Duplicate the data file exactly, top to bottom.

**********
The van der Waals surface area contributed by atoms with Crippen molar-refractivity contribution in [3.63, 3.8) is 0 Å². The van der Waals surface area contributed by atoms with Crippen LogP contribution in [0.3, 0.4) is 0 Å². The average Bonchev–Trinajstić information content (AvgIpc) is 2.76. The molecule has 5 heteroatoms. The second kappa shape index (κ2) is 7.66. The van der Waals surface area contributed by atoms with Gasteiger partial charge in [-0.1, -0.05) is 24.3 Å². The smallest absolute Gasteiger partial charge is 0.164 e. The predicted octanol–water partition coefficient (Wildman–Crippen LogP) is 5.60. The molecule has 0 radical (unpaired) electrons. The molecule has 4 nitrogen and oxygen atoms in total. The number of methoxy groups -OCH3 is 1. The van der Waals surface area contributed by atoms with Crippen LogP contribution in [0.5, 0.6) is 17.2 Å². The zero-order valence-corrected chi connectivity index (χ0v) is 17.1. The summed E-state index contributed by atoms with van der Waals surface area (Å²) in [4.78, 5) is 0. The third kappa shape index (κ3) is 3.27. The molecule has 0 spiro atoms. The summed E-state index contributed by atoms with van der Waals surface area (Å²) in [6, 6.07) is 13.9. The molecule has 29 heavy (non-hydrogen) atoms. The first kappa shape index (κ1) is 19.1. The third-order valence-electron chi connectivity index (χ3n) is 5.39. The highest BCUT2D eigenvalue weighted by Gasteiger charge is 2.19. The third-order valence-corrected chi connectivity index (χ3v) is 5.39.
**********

The van der Waals surface area contributed by atoms with Crippen molar-refractivity contribution in [3.63, 3.8) is 0 Å². The van der Waals surface area contributed by atoms with Crippen LogP contribution in [0.3, 0.4) is 0 Å². The average Bonchev–Trinajstić information content (AvgIpc) is 2.76. The molecule has 5 heteroatoms. The second kappa shape index (κ2) is 7.66. The van der Waals surface area contributed by atoms with Gasteiger partial charge in [-0.1, -0.05) is 24.3 Å². The smallest absolute Gasteiger partial charge is 0.164 e. The predicted octanol–water partition coefficient (Wildman–Crippen LogP) is 5.60. The molecule has 0 radical (unpaired) electrons. The molecule has 4 nitrogen and oxygen atoms in total. The number of methoxy groups -OCH3 is 1. The van der Waals surface area contributed by atoms with Crippen LogP contribution in [0.5, 0.6) is 17.2 Å². The zero-order valence-corrected chi connectivity index (χ0v) is 17.1. The summed E-state index contributed by atoms with van der Waals surface area (Å²) in [4.78, 5) is 0. The third kappa shape index (κ3) is 3.27. The molecule has 0 spiro atoms. The summed E-state index contributed by atoms with van der Waals surface area (Å²) in [6, 6.07) is 13.9. The molecule has 29 heavy (non-hydrogen) atoms. The first kappa shape index (κ1) is 19.1. The third-order valence-electron chi connectivity index (χ3n) is 5.39. The highest BCUT2D eigenvalue weighted by Gasteiger charge is 2.19. The third-order valence-corrected chi connectivity index (χ3v) is 5.39.